by Leslie Scoopmire
This coming Sunday we will be presented with two short parables about God seeking the lost, no matter the cost. The first parable about the lost sheep in verses 3-7 has a parallel elsewhere– in Matthew 18:11-14:
“Take care that you do not despise one of these little ones; for, I tell you, in heaven their angels continually see the face of my Father in heaven. What do you think? If a shepherd has a hundred sheep, and one of them has gone astray, does he not leave the ninety-nine on the mountains and go in search of the one that went astray? And if he finds it, truly I tell you, he rejoices over it more than over the ninety-nine that never went astray. So it is not the will of your Father in heaven that one of these little ones should be lost.”
Matthew 18 begins with a discussion of greatness—the disciples ask Jesus who is the greatest among them, and Jesus instead speaks of little children. Luke’s gospel speaks of sinners instead of children, which can color the reader’s reaction. Children are innocent and also not responsible for their own actions, while sinners are guilty and are responsible for their own actions.
On the surface of this parable, God/the Messiah is the shepherd. This is a symbol that was very common in scripture (Numbers 27:17; 2 Samuel 5:2; Psalms 23, 28, and 80; Isaiah 40:11) and the Pharisees undoubtedly understood its meaning. Yet this parable about the shepherd starts off with placing the Pharisees in the role of the shepherd: “Which of you…” Jesus asks, would not go out and rejoice over the sheep being found?
The Pharisees and scribes are certain of their godliness—like the 99 sheep, they are sure that they have never strayed. They believe that sinners are outcasts through their own fault, and it stands to reason that it is the sinners who have to change in order to rejoin the “flock.” Yet here it is the righteous who are abandoned by the shepherd for the sake of the one sheep who is lost. Jesus is asking the righteous sheep to imagine themselves in the place of the shepherd in order to open up their understanding, to consider not just who they are but how they are to act toward the lost: with judgment, or with mercy?
This is not how the Pharisees believe society should be ordered—sinners are lost through their own fault, and therefore count for nothing. But in the story God (as the shepherd) takes the initiative to find the sheep/sinner. The entire way of life for the Pharisees and scribes is being challenged here. They believe that the righteous should not be counted for less than the lost– but that is exactly what Jesus is saying with this parable. They also believe that sinners should have to work for their redemption through adopting right actions—but the shepherd doesn’t require anything of the lost sheep. God carries the sinner back into community after seeking out the sinner. Just as we saw in the Jeremiah reading last Sunday, it is God who is faithful and constantly approaching the lost and initiating reconciliation. What does this mean for us today? Aren’t we also too often interested in justice for those who we perceive as having done wrong, but often praying for mercy when we ourselves are at fault?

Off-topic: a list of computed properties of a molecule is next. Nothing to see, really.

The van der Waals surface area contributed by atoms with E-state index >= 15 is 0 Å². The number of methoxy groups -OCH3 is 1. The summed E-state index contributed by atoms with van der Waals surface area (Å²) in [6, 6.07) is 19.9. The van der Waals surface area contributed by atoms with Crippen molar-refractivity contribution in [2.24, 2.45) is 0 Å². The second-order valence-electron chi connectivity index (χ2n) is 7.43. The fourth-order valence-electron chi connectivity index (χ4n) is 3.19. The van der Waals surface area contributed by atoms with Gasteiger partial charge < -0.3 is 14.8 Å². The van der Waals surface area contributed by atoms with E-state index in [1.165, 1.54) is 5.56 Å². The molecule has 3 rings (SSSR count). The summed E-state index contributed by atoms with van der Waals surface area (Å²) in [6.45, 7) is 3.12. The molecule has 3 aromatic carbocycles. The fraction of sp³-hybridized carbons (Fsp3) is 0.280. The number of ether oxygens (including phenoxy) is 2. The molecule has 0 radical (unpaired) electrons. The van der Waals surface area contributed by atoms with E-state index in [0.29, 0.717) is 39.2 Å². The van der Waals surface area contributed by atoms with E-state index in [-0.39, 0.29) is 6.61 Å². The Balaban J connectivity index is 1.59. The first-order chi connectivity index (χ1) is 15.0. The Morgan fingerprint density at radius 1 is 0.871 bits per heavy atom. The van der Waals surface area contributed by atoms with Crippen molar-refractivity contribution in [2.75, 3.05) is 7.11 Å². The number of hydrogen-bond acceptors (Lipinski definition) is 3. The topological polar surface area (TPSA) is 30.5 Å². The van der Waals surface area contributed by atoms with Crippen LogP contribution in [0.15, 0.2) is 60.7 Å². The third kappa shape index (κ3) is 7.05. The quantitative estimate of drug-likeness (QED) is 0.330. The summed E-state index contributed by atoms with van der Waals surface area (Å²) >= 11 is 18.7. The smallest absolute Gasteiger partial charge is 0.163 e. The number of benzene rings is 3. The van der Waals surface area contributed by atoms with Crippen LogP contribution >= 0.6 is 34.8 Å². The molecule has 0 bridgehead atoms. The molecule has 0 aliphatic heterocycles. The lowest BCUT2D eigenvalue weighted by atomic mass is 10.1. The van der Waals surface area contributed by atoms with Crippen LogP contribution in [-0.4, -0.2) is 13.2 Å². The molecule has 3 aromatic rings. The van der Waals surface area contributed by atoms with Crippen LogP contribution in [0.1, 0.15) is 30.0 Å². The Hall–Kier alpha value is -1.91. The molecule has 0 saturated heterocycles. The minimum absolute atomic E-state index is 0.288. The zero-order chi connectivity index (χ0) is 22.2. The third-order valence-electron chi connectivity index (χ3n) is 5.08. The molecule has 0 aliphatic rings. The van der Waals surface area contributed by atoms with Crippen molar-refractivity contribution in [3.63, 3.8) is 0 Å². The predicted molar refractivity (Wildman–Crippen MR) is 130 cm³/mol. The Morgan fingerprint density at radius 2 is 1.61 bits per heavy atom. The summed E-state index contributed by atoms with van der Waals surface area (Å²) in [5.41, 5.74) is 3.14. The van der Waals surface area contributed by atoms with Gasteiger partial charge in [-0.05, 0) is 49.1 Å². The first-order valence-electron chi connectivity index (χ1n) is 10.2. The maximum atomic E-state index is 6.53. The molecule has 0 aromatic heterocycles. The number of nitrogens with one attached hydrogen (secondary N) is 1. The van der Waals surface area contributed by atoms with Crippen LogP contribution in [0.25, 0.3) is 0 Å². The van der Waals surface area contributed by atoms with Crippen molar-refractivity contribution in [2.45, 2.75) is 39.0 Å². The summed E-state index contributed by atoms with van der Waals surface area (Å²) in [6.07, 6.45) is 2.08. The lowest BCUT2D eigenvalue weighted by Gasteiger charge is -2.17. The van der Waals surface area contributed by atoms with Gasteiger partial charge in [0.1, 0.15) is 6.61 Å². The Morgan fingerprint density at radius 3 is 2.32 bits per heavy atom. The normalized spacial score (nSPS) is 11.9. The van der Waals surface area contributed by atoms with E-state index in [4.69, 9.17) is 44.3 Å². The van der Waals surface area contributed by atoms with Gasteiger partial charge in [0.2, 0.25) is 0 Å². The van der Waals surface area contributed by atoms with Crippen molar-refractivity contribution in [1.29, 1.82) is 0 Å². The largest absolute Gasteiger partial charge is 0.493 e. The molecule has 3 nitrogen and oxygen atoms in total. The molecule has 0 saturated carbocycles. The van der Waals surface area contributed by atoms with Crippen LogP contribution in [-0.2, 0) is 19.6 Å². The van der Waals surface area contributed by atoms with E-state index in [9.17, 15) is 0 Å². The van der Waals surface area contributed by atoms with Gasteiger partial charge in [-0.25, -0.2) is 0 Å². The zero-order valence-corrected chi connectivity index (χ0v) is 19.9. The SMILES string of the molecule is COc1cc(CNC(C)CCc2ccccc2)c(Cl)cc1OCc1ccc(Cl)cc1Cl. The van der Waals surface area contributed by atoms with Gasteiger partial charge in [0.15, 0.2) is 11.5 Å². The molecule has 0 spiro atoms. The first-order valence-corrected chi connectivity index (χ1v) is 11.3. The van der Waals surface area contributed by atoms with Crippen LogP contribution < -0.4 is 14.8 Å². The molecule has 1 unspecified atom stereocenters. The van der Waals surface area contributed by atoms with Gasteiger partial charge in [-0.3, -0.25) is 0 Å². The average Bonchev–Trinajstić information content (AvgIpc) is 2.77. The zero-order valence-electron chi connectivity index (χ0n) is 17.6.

This parable brings to life the concept of grace—the free gift of forgiveness from God which we can never earn. Amazing Grace, even, (as the hymn goes) that saved a wretch like me! Jesus dining with sinners and outcasts offends the Pharisees and scribes because it violates their sense of justice. Mercy has no role to play in their system. In the Pharisaic system, God is a passive, distant figure who is appeased by humans following rules that they themselves have developed over centuries.
But Jesus insists otherwise–God seeks us out constantly, loving us enough to come to us in our own flesh in order to save those who cannot find their way. In Jesus’ explanation, God is the one who loves and cares for the lost, constantly searching them out, and making them the priority in the kingdom of heaven. Our only response to the unbelievable gift of grace by God is an outpouring of thankfulness and gratitude in love, which is the greatest gift we can offer to God.
Leslie Scoopmire is a retired teacher and postulant for the priesthood in the Diocese of Missouri. She attends Eden Theological Seminary in Webster Groves, MO. She is seminarian-intern at Church of the Good Shepherd , Town and Country, Missouri, in the Diocese of Missouri, and tweets daily prayers and news of note @Scoopexplainsit. Her blog is Abiding in Hope.
Image: Detail from a window at Sainte-Chappelle, Paris